Montana’s K-through-12 schools could face millions of dollars in cuts next month if state revenues don’t improve. The state Office of Public Instruction warned education groups and teachers’ unions about the possible hit to the agency’s budget during a meeting Thursday afternoon.
OPI is preparing for the deepest level of budget cuts that could be triggered in mid-August if state revenues fall short of expectations.
The cuts — up to $19 million over two years — are outlined in a bill passed by lawmakers during the 2017 legislative session. It attempts to safeguard the state from a large hole in the general budget by making gradual cuts to state spending over time.
State Superintendent Elsie Arntzen says the budget cuts will come just as the state begins to roll out what she is calling an ‘ambitious’ plan to raise academic achievement in order to comply with a new federal law.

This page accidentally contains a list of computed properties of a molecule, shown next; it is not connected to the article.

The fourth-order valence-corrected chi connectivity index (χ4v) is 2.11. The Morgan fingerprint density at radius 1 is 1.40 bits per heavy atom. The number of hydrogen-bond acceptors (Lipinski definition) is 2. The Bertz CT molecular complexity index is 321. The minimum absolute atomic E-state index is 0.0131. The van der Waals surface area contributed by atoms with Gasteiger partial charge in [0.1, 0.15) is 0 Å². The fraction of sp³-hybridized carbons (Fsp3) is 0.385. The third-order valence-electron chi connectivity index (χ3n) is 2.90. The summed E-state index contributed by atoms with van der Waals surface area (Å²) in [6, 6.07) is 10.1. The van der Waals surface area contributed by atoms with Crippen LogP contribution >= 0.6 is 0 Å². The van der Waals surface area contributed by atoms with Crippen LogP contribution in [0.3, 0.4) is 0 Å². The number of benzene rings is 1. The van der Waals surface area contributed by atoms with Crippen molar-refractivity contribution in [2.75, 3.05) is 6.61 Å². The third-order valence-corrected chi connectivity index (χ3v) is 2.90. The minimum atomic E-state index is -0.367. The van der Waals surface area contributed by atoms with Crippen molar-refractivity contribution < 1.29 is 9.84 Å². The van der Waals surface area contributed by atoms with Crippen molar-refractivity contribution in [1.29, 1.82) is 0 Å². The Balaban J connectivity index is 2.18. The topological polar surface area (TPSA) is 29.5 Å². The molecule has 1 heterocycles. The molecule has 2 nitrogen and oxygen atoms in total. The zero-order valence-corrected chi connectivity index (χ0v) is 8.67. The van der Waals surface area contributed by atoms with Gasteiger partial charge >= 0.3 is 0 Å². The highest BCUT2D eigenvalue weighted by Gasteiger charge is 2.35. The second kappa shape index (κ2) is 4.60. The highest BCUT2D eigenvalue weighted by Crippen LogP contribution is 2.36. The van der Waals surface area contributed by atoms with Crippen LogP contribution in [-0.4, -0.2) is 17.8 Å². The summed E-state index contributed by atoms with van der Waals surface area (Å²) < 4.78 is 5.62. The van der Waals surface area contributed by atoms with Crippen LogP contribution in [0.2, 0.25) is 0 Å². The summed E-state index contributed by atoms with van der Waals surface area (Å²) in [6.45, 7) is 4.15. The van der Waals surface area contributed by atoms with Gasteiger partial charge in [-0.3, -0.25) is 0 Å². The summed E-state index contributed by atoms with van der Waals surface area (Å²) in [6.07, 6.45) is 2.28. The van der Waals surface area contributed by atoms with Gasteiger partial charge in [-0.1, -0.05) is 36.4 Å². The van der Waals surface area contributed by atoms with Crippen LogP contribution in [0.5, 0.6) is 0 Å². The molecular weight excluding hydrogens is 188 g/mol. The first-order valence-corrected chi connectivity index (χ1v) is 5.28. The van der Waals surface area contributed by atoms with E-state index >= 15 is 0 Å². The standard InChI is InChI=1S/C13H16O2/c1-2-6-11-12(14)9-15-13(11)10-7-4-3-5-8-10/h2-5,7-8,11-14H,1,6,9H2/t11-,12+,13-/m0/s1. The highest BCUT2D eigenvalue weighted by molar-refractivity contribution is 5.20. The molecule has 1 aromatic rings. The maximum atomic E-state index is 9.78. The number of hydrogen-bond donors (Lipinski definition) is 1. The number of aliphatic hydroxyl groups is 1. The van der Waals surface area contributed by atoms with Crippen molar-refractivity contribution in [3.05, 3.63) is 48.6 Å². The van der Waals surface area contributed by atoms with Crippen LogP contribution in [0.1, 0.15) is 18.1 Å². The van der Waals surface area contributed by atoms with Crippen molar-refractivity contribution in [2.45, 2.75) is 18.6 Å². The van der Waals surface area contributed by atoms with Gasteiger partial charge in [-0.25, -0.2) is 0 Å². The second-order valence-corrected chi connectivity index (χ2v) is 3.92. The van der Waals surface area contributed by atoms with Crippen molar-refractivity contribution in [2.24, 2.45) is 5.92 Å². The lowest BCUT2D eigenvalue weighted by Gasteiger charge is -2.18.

Arntzen says the coming cuts could make work very challenging at schools moving forward.
“They have limited resources," says Arntzen. "So our job is to target what we are given from the federal government. And to efficiently deploy what legislature has given us for the biennium.”
The cuts to the state education system will impact schools for the next two years, and funds will not be restored even if state revenues improve. The cuts could reduce funding for research into student achievement data, special education, at-risk student payments, block grants, and secondary vocational education.